DETROIT — Americans found plenty of reasons to buy new cars in September, making auto sales a bright spot in the economy for yet another month.
Total U.S. sales rose 13 percent from a year earlier to nearly 1.2 million. If they stay at that pace, they'll reach 14.9 million this year. Sales rose for most carmakers, led by big gains at Toyota, Honda and Volkswagen.
Low interest rates, aging vehicles that need to be replaced and appealing new models are the main drivers of this year's consistently strong sales, says Jessica Caldwell, an analyst for the Edmunds.com automotive website.
"That's a good combination to get people shopping again," Ms. Caldwell says. "That's really what sells cars."
Record-high gas prices shifted buyers away from trucks toward smaller cars. Sales rose 40 percent or more for the Chevrolet Cruze, Ford Focus, Toyota Corolla and other compacts. Gas prices have jumped 14 percent since July 1, and hit $3.79 per gallon at the end of September, a record for that time of year. Small cars now make up 23 percent of new-car sales, up from 21 percent in July, according to Ford's top U.S. sales analyst Erich Merkle.
There are several factors that drew buyers to dealerships in September, including record-low financing, new models, aging vehicles and a rise in consumer confidence. Consumer confidence jumped in September to the highest level since February.
Uncertainty about the economy is keeping sales from rising even faster. Some Americans are holding back on major purchases until they see how the budget battle shakes out in Washington, whether Europe can fix its economy and who wins the U.S. presidential election, says Jeff Schuster, senior vice president of forecasting for LMC Automotive, an industry consulting firm.
But car companies remain optimistic about the rest of this year and the first part of next year.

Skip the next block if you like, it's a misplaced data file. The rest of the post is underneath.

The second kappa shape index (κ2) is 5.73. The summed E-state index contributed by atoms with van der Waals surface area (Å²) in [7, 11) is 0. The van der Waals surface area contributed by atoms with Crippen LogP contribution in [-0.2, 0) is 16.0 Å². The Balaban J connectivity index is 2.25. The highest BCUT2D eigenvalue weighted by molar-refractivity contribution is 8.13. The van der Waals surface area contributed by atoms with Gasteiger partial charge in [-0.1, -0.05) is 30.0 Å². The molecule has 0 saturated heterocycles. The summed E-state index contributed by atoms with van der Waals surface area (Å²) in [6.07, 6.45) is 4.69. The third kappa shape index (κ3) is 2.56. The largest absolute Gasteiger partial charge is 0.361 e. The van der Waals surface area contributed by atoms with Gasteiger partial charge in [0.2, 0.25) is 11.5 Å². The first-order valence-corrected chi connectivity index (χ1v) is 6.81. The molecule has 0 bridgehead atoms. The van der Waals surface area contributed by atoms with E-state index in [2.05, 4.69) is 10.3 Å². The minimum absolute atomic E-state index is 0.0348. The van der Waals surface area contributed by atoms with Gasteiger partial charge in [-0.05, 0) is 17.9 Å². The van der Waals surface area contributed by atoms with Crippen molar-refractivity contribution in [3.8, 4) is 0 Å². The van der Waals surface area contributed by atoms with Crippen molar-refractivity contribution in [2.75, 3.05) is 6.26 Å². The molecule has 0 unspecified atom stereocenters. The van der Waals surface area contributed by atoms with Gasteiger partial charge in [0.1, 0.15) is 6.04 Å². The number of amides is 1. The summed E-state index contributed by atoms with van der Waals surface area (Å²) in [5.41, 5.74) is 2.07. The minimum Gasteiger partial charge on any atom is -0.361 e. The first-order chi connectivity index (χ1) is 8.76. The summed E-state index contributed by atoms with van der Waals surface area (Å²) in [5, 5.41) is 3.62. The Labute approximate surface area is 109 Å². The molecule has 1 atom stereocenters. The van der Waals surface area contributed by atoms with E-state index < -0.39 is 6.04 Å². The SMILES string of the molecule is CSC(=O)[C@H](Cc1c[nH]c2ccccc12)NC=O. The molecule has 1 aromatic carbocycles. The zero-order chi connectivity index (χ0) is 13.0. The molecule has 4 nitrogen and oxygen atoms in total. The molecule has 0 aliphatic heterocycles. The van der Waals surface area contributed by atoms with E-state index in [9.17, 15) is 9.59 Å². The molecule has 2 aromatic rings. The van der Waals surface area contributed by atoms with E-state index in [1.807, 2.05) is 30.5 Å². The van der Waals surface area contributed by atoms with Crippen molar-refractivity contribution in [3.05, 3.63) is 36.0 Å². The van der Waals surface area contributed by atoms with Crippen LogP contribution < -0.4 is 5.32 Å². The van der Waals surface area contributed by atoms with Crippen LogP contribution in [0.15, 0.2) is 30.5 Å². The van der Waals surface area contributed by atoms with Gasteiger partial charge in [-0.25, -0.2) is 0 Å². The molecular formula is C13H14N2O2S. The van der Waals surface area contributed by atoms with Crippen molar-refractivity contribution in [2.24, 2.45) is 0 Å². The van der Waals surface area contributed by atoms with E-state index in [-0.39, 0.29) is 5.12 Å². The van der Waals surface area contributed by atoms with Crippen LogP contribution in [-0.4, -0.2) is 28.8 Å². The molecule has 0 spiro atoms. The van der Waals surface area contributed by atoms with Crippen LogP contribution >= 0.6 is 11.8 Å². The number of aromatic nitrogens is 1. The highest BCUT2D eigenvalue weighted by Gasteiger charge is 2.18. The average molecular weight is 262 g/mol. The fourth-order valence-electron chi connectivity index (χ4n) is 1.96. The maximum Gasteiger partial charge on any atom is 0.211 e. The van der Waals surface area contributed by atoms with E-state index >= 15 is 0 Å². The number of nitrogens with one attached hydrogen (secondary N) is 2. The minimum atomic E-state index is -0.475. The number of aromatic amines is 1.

"The positives outweigh the negatives," says Kurt McNeil, vice president of U.S. sales for GM. "We see continued slow, gradual growth for the entire industry and for us."
Toyota Motor Corp.'s sales rose 41.5 percent and Honda Motor Co.'s were up 31 percent in September compared with a year earlier, when their inventories were hurt by an earthquake. Honda said sales of the Civic and Accord sedans rose 57 percent. Nissan Motor Co., which recovered more quickly from the earthquake, said its sales fell 1 percent, partly because the company has just begun shipping its new Altima sedan to dealers.
Detroit didn't fare as well. Chrysler Group reported a 12 percent increase, thanks to strong sales of the Dodge Avenger and the new Dodge Dart small car. But General Motors Co. and Ford Motor Co. sales were either up slightly or flat.
Ford saw a slowdown in sales of the Fusion sedan as it began shipping a new model to dealerships. The Fusion normally makes up 12 percent of the company's monthly sales. Ford is also losing some customers who used to buy Ranger small pickups. Ford stopped selling the vehicle at the end of last year. Only about half of Ranger buyers are replacing their trucks with Ford products, Mr. Merkle says.
At GM, car sales increased 29 percent, led by the Chevy Cruze compact. Sales of the Sonic subcompact were five times higher than last year. But sales of the Chevy Silverado pickup, GM's top-selling vehicle, fell almost 17 percent. GM said that was due to a 55-percent decrease in sales to rental companies as the company shifts between 2012 and 2013 models.
Volkswagen AG said its sales rose 34 percent, as sales of the Passat sedan nearly tripled over last year. Discounts helped. Auto buying site TrueCar.com said Volkswagen had the biggest increase in incentive spending of any automaker, up 29 percent to an average of $2,462. Volkswagen is offering zero-percent interest deals on the Passat through October.
Hyundai Motor Co. said its sales climbed 15 percent on strong sales of cars like the Elantra small car, which was up 27 percent.